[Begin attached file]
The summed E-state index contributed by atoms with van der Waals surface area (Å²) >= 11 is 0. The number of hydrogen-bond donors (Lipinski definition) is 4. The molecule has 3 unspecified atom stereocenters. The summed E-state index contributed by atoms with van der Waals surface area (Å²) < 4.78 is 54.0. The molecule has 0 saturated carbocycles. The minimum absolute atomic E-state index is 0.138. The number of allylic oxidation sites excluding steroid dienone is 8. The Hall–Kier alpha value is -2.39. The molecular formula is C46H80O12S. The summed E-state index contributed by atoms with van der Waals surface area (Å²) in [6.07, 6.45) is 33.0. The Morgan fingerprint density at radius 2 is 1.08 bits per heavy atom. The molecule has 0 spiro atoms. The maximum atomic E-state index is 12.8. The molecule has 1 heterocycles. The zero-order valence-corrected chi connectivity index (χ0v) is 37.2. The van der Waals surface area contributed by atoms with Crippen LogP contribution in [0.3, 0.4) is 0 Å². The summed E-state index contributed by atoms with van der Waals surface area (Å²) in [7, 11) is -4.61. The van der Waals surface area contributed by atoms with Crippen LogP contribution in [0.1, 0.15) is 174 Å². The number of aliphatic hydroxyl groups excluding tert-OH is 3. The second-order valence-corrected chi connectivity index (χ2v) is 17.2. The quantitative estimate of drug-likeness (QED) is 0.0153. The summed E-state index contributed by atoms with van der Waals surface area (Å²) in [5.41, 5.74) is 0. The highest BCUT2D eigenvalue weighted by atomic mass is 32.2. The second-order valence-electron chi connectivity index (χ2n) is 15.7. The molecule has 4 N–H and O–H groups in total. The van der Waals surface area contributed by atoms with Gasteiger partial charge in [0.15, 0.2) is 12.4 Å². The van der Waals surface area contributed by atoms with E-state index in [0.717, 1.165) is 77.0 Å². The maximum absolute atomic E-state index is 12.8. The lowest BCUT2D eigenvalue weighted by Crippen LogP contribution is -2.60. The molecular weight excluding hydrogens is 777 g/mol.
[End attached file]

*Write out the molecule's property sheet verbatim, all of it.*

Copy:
The summed E-state index contributed by atoms with van der Waals surface area (Å²) >= 11 is 0. The number of hydrogen-bond donors (Lipinski definition) is 4. The molecule has 3 unspecified atom stereocenters. The summed E-state index contributed by atoms with van der Waals surface area (Å²) < 4.78 is 54.0. The molecule has 0 saturated carbocycles. The minimum absolute atomic E-state index is 0.138. The number of allylic oxidation sites excluding steroid dienone is 8. The Hall–Kier alpha value is -2.39. The molecular formula is C46H80O12S. The summed E-state index contributed by atoms with van der Waals surface area (Å²) in [6.07, 6.45) is 33.0. The Morgan fingerprint density at radius 2 is 1.08 bits per heavy atom. The molecule has 0 spiro atoms. The maximum atomic E-state index is 12.8. The molecule has 1 heterocycles. The zero-order valence-corrected chi connectivity index (χ0v) is 37.2. The van der Waals surface area contributed by atoms with Crippen LogP contribution in [0.3, 0.4) is 0 Å². The summed E-state index contributed by atoms with van der Waals surface area (Å²) in [7, 11) is -4.61. The van der Waals surface area contributed by atoms with Crippen LogP contribution in [0.1, 0.15) is 174 Å². The number of aliphatic hydroxyl groups excluding tert-OH is 3. The second-order valence-corrected chi connectivity index (χ2v) is 17.2. The quantitative estimate of drug-likeness (QED) is 0.0153. The summed E-state index contributed by atoms with van der Waals surface area (Å²) in [5.41, 5.74) is 0. The highest BCUT2D eigenvalue weighted by atomic mass is 32.2. The second-order valence-electron chi connectivity index (χ2n) is 15.7. The molecule has 4 N–H and O–H groups in total. The van der Waals surface area contributed by atoms with Gasteiger partial charge in [0.15, 0.2) is 12.4 Å². The van der Waals surface area contributed by atoms with E-state index in [0.717, 1.165) is 77.0 Å². The maximum absolute atomic E-state index is 12.8. The lowest BCUT2D eigenvalue weighted by Crippen LogP contribution is -2.60. The molecular weight excluding hydrogens is 777 g/mol.